Russia and the European Court of Human Rights: Implications for U.S. Policy

By
William E. Pomeranz

The Kennan Institute and the Henry M. Jackson Foundation sponsored a one-day seminar on 3 May 2011 to explore the role of the European Court of Human Rights (ECtHR) on the development of the rule of law in Russia.

The first panel focused on the Russia’s decision to ratify the European Convention for Human Right (the “Convention”) in 1998 and thereby subject itself to the rulings of the ECtHR. Joanna Evans, Senior Lawyer, European Human Rights Advocacy Center, began by describing the idealistic and ambitious origins of the Convention; the right of citizens to pursue individual petitions against their own state, she argued, was nothing short of revolutionary. Evans added that the Court now handles a wide variety of cases on the cutting edge of human rights, with significant impact both on legal and political developments in Europe. William Pomeranz, Deputy Director, Kennan Institute, noted that despite some initial skepticism about Russia’s ability to abide by the Convention, the Council of Europe ultimately allowed Russia to join the organization. Since then, the ECtHR has become a major conduit by which international law flows into the Russian judicial system. Natalya Taubina, Director, Public Verdict Foundation, examined the important role that NGOs have played in bringing the Convention and the ECtHR to Russia. Although the Convention assigned no formal role to NGOs, Taubina nevertheless insisted that such groups have an important part to play, most notably, by highlighting the enforcement (or lack thereof) of ECtHR decisions. NGOs also engage in advocacy, primarily related to implementation of judgments, and further provide expert analysis and recommendations regarding important ECtHR cases.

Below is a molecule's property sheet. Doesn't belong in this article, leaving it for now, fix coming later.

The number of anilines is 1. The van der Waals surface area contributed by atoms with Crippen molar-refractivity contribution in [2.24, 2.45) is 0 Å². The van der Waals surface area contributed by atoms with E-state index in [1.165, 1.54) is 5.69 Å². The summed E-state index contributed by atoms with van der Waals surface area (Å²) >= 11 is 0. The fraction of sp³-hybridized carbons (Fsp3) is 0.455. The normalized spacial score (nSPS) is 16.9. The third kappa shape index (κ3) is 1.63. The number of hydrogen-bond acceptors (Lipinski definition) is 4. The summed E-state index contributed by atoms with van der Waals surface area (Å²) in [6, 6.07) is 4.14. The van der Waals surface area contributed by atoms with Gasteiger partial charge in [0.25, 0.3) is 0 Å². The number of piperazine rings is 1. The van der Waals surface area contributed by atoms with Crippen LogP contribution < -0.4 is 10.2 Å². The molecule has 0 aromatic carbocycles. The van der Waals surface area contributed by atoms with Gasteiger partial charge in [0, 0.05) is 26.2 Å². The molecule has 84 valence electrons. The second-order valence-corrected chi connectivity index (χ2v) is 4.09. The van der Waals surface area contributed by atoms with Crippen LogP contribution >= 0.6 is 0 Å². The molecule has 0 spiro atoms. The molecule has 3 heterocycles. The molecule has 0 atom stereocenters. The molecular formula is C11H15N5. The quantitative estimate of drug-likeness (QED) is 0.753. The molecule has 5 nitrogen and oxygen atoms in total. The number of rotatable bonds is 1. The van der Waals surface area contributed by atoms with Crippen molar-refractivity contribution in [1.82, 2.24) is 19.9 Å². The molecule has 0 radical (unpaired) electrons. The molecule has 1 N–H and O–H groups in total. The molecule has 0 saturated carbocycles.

The second panel took an in-depth look at Russia’s current relationship with the ECtHR. Alexei Trochev, Lecturer, University of Wisconsin Law School, described how Russians bring cases before the ECtHR. The procedure itself is not overly complicated: no lawyers are required for the initial complaint; instead, a potential applicant need only observe the filing deadlines and pay for postage to France. As a result, noted Trochev, Russians have proceeded to flood Strasbourg with petitions. The largest number of these cases involves the non-execution of decisions of national courts, followed by cases dealing the protection of property; the need for a speedy trial; inhuman or degrading treatment of detainees; and the right to liberty and security. In particular, Chechnya is a special case when it comes to the implementation of ECtHR decisions, maintained Tanya Lokshina, Deputy Director, Human Rights Watch-Moscow Office. In fact, not a single judgment on Chechnya has been effectively and fully implemented to date. In over 170 rulings against Russia dealing with forced disappearances, abduction, and torture, the Russian government consistently has chosen not to implement the individual and general measures stipulated by ECtHR’s policy recommendations. In other words, its cooperation with Strasbourg is limited to paying out financial compensations to the victims, Lokshina explained, but no substantial steps are taken to investigate relevant abuses or prevent similar abuses from happening in the future. Lokshina recently interviewed several dozens of Chechen citizens who won their cases in Strasbourg and received monetary compensations from the government, but still found no real justice, particularly against military and law enforcement servicemen who had gone unpunished for their human rights violations. Anton Burkov, Deputy Chief of Party, Management Systems International (Moscow), focused on how the Convention has been applied in Russia’s regions. When local lawyers first tried to refer to the Convention and to ECtHR decisions in domestic courts, Burkov noted, they faced strong resistance from judges who refused to recognize “foreign law” as a source of law. Today—primarily as a result of the initiative of NGO lawyers—the situation has changed, and a growing number of district courts accept the Convention as a part of Russian law.